A new report on the potential of solar energy, by leading business consultants Ernst & Young, tells us (p.11) that ‘increased efficiency of manufacturing and improvements in non poly silicon costs has lead to cost reductions overall’ Aaargh: the old lead vs. led problem: they sound the same (in some meanings, at least) but the past tense and participle of the verb ‘to lead’ is led. But worse than this is the Executive Summary which the report opens with, where we read that:
Due to it’s relative simplicity as a passive asset, solar has been observed as an entry point for large corporates.
This should of course say ‘due to its relative simplicity …’. Maybe I’m just being pedantic, but for me the authority of the report was somewhat diminished by these basic errors. Sure, there are plenty of texts where mistakes like this don’t really matter, but it’s reasonable to expect that a serious report, from an organisation whose motto is ‘Quality In Everything We Do’, should get these things right.
Having said that, it isn’t surprising that this is one of the commonest of all punctuation errors in English. The problem lies in the fact that we use apostrophes for two different functions: either to show either possession (a genitive), or to indicate the omission of one or more letters – but this simple ‘rule’ doesn’t apply in the case of the pronoun it. (Apostrophes are sometimes also used to form plurals, as in ‘the word committee contains two m’s, two t’s, and two e’s’, or ‘in the 1960’s’, but these uses are – or should be – very rare.) So we can say My sister’s baby (possession: the baby that belongs to my sister), or My sister’s a baby (omission: my sister IS a baby), or My sister’s had a baby (omission again: my sister HAS had a baby).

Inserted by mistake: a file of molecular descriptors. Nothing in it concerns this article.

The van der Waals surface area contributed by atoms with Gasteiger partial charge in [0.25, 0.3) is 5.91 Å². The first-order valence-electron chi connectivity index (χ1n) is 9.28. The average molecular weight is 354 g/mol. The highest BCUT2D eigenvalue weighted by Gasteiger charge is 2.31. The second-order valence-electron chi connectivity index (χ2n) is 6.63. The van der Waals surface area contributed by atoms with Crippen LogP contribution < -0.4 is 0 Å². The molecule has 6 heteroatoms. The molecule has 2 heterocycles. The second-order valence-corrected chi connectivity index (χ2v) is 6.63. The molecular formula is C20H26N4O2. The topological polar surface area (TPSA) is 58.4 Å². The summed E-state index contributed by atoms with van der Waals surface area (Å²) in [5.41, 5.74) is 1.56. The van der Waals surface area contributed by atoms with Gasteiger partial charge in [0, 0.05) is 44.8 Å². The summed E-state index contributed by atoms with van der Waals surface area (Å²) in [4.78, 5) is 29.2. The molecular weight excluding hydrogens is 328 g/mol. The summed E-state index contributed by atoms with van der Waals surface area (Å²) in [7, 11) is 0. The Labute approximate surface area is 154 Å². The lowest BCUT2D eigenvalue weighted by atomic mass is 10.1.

When attached to a noun (or to someone’s name) ‘S can have all these uses. But confusingly, this doesn’t happen when we’re using the word it. In this case, the ‘S can only be used to indicate omission (for IT IS or IT HAS: It’s been a hard day’s night), but not to show possession. To show possession, we use its without an apostrophe: It’s lost its handle. Why? There is no logic in this – but it’s a mistake to expect language to be logical. Indeed the OED reports that its was (as we would expect) formed from IT and the possessive or genitive ‘S
and [was] at first commonly written it’s, a spelling retained by some to the beginning of the 19th c.
So the form its is relatively modern and (says the OED) ‘does not appear in any of the works of Shakespeare published in his lifetime’.
I hope that clears things up, but perhaps all this is another argument for a proposal made in one of our earlier postings: that apostrophes should be abolished altogether, on the grounds that they cause more harm than good.Email this Post